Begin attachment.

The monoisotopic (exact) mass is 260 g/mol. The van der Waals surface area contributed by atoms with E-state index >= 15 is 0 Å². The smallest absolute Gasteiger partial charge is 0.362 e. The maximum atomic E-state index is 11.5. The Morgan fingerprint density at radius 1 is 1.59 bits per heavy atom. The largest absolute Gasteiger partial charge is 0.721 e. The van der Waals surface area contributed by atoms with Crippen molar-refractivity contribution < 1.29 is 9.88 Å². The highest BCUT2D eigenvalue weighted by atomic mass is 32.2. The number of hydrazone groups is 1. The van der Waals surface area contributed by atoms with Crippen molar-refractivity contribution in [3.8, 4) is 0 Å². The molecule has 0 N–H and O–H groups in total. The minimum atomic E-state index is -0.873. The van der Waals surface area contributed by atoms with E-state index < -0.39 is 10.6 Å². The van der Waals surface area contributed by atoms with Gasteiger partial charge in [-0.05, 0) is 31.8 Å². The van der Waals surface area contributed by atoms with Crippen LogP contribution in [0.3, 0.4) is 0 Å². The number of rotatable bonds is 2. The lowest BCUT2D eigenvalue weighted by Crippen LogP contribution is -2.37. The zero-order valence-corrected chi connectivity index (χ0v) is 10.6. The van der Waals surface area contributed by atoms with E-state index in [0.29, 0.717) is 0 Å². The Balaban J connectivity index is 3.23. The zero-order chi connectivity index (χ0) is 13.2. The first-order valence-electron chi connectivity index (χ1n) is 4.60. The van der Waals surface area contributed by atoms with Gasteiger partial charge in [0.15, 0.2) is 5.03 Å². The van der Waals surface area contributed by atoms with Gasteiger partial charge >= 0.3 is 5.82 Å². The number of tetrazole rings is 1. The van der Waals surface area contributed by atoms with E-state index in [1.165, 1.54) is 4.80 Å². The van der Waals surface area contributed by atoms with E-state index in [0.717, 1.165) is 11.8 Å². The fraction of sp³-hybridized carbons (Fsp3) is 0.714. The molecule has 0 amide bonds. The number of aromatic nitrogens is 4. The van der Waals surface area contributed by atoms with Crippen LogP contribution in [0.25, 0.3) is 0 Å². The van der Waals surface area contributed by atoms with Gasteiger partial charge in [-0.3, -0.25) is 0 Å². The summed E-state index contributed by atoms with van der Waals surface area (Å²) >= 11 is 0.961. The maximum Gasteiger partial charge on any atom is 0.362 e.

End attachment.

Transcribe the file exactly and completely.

The monoisotopic (exact) mass is 260 g/mol. The van der Waals surface area contributed by atoms with E-state index >= 15 is 0 Å². The smallest absolute Gasteiger partial charge is 0.362 e. The maximum atomic E-state index is 11.5. The Morgan fingerprint density at radius 1 is 1.59 bits per heavy atom. The largest absolute Gasteiger partial charge is 0.721 e. The van der Waals surface area contributed by atoms with Crippen molar-refractivity contribution < 1.29 is 9.88 Å². The highest BCUT2D eigenvalue weighted by atomic mass is 32.2. The number of hydrazone groups is 1. The van der Waals surface area contributed by atoms with Crippen molar-refractivity contribution in [3.8, 4) is 0 Å². The molecule has 0 N–H and O–H groups in total. The minimum atomic E-state index is -0.873. The van der Waals surface area contributed by atoms with E-state index < -0.39 is 10.6 Å². The van der Waals surface area contributed by atoms with Gasteiger partial charge in [-0.05, 0) is 31.8 Å². The van der Waals surface area contributed by atoms with Crippen LogP contribution in [0.3, 0.4) is 0 Å². The number of rotatable bonds is 2. The lowest BCUT2D eigenvalue weighted by Crippen LogP contribution is -2.37. The zero-order valence-corrected chi connectivity index (χ0v) is 10.6. The van der Waals surface area contributed by atoms with E-state index in [0.29, 0.717) is 0 Å². The Balaban J connectivity index is 3.23. The zero-order chi connectivity index (χ0) is 13.2. The first-order valence-electron chi connectivity index (χ1n) is 4.60. The van der Waals surface area contributed by atoms with Gasteiger partial charge in [0.15, 0.2) is 5.03 Å². The van der Waals surface area contributed by atoms with Gasteiger partial charge >= 0.3 is 5.82 Å². The number of tetrazole rings is 1. The van der Waals surface area contributed by atoms with E-state index in [1.165, 1.54) is 4.80 Å². The van der Waals surface area contributed by atoms with E-state index in [0.717, 1.165) is 11.8 Å². The fraction of sp³-hybridized carbons (Fsp3) is 0.714. The molecule has 0 amide bonds. The number of aromatic nitrogens is 4. The van der Waals surface area contributed by atoms with Crippen LogP contribution in [0.25, 0.3) is 0 Å². The van der Waals surface area contributed by atoms with Gasteiger partial charge in [-0.3, -0.25) is 0 Å². The summed E-state index contributed by atoms with van der Waals surface area (Å²) >= 11 is 0.961. The maximum Gasteiger partial charge on any atom is 0.362 e.